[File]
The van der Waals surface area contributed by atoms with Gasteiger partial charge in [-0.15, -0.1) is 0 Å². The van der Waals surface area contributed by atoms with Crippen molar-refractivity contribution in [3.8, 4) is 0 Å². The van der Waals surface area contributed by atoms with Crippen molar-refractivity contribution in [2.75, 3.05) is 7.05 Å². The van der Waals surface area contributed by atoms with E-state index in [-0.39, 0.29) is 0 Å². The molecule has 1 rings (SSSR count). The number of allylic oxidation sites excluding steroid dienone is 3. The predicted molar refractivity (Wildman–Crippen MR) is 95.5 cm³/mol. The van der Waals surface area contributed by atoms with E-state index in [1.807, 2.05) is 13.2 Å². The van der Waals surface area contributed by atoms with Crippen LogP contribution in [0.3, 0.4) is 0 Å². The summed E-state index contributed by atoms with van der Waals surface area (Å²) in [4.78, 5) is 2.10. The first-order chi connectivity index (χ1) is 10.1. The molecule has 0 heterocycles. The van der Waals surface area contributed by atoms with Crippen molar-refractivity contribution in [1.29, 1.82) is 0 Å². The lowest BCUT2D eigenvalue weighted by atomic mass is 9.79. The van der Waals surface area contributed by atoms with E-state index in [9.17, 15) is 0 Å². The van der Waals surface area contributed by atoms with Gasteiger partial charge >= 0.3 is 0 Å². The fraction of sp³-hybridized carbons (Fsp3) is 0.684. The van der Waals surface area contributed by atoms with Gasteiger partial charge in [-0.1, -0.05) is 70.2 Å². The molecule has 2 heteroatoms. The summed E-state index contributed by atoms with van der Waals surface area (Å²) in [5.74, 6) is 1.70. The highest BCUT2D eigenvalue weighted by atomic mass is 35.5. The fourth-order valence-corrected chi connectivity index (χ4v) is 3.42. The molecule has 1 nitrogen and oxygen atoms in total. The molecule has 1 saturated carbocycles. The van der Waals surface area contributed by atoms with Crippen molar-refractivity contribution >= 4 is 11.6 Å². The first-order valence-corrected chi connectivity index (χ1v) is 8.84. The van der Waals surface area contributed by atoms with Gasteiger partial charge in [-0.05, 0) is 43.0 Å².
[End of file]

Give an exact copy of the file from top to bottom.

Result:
The van der Waals surface area contributed by atoms with Gasteiger partial charge in [-0.15, -0.1) is 0 Å². The van der Waals surface area contributed by atoms with Crippen molar-refractivity contribution in [3.8, 4) is 0 Å². The van der Waals surface area contributed by atoms with Crippen molar-refractivity contribution in [2.75, 3.05) is 7.05 Å². The van der Waals surface area contributed by atoms with E-state index in [-0.39, 0.29) is 0 Å². The molecule has 1 rings (SSSR count). The number of allylic oxidation sites excluding steroid dienone is 3. The predicted molar refractivity (Wildman–Crippen MR) is 95.5 cm³/mol. The van der Waals surface area contributed by atoms with E-state index in [1.807, 2.05) is 13.2 Å². The van der Waals surface area contributed by atoms with Crippen LogP contribution in [0.3, 0.4) is 0 Å². The summed E-state index contributed by atoms with van der Waals surface area (Å²) in [4.78, 5) is 2.10. The first-order chi connectivity index (χ1) is 10.1. The molecule has 0 heterocycles. The van der Waals surface area contributed by atoms with Crippen molar-refractivity contribution in [1.29, 1.82) is 0 Å². The lowest BCUT2D eigenvalue weighted by atomic mass is 9.79. The van der Waals surface area contributed by atoms with E-state index in [9.17, 15) is 0 Å². The van der Waals surface area contributed by atoms with Gasteiger partial charge >= 0.3 is 0 Å². The fraction of sp³-hybridized carbons (Fsp3) is 0.684. The van der Waals surface area contributed by atoms with Gasteiger partial charge in [-0.1, -0.05) is 70.2 Å². The molecule has 2 heteroatoms. The summed E-state index contributed by atoms with van der Waals surface area (Å²) in [5.74, 6) is 1.70. The highest BCUT2D eigenvalue weighted by atomic mass is 35.5. The fourth-order valence-corrected chi connectivity index (χ4v) is 3.42. The molecule has 1 nitrogen and oxygen atoms in total. The molecule has 1 saturated carbocycles. The van der Waals surface area contributed by atoms with Crippen molar-refractivity contribution >= 4 is 11.6 Å². The first-order valence-corrected chi connectivity index (χ1v) is 8.84. The van der Waals surface area contributed by atoms with Gasteiger partial charge in [-0.05, 0) is 43.0 Å².